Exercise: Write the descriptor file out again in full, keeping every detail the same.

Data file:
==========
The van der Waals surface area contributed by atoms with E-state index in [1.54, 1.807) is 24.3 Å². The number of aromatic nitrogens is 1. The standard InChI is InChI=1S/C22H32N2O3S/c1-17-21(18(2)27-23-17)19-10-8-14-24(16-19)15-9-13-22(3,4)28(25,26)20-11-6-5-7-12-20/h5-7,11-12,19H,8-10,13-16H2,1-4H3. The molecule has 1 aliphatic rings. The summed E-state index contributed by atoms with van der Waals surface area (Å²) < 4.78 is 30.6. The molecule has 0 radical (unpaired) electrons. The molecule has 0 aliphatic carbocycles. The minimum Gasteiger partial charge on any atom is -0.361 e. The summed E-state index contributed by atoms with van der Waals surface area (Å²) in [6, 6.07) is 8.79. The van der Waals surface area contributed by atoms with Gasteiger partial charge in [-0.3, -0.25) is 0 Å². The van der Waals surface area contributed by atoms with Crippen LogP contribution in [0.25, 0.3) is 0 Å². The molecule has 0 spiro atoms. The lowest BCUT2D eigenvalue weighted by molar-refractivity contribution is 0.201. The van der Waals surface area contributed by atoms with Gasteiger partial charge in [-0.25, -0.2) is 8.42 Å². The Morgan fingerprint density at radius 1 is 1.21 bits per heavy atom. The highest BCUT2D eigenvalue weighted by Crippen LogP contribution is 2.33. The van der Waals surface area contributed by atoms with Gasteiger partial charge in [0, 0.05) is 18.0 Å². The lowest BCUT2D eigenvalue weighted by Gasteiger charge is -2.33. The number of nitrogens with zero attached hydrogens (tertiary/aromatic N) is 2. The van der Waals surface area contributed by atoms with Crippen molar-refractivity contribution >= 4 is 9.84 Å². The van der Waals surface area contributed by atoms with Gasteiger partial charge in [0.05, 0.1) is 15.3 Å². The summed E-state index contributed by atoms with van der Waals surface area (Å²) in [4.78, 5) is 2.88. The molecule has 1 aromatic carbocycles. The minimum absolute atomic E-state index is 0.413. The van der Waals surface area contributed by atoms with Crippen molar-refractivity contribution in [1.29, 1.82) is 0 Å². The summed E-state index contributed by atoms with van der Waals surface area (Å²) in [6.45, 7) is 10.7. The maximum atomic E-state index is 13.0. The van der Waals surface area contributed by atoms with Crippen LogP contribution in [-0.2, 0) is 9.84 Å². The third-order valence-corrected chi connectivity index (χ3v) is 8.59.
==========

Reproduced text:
The van der Waals surface area contributed by atoms with E-state index in [1.54, 1.807) is 24.3 Å². The number of aromatic nitrogens is 1. The standard InChI is InChI=1S/C22H32N2O3S/c1-17-21(18(2)27-23-17)19-10-8-14-24(16-19)15-9-13-22(3,4)28(25,26)20-11-6-5-7-12-20/h5-7,11-12,19H,8-10,13-16H2,1-4H3. The molecule has 1 aliphatic rings. The summed E-state index contributed by atoms with van der Waals surface area (Å²) < 4.78 is 30.6. The molecule has 0 radical (unpaired) electrons. The molecule has 0 aliphatic carbocycles. The minimum Gasteiger partial charge on any atom is -0.361 e. The summed E-state index contributed by atoms with van der Waals surface area (Å²) in [6, 6.07) is 8.79. The van der Waals surface area contributed by atoms with Gasteiger partial charge in [-0.3, -0.25) is 0 Å². The van der Waals surface area contributed by atoms with Crippen LogP contribution in [0.25, 0.3) is 0 Å². The molecule has 0 spiro atoms. The lowest BCUT2D eigenvalue weighted by molar-refractivity contribution is 0.201. The van der Waals surface area contributed by atoms with Gasteiger partial charge in [-0.25, -0.2) is 8.42 Å². The Morgan fingerprint density at radius 1 is 1.21 bits per heavy atom. The highest BCUT2D eigenvalue weighted by Crippen LogP contribution is 2.33. The van der Waals surface area contributed by atoms with Gasteiger partial charge in [0, 0.05) is 18.0 Å². The lowest BCUT2D eigenvalue weighted by Gasteiger charge is -2.33. The number of nitrogens with zero attached hydrogens (tertiary/aromatic N) is 2. The van der Waals surface area contributed by atoms with Crippen molar-refractivity contribution >= 4 is 9.84 Å². The van der Waals surface area contributed by atoms with Gasteiger partial charge in [0.05, 0.1) is 15.3 Å². The summed E-state index contributed by atoms with van der Waals surface area (Å²) in [4.78, 5) is 2.88. The molecule has 1 aromatic carbocycles. The minimum absolute atomic E-state index is 0.413. The van der Waals surface area contributed by atoms with Crippen molar-refractivity contribution in [1.29, 1.82) is 0 Å². The summed E-state index contributed by atoms with van der Waals surface area (Å²) in [6.45, 7) is 10.7. The maximum atomic E-state index is 13.0. The van der Waals surface area contributed by atoms with Crippen LogP contribution in [-0.2, 0) is 9.84 Å². The third-order valence-corrected chi connectivity index (χ3v) is 8.59.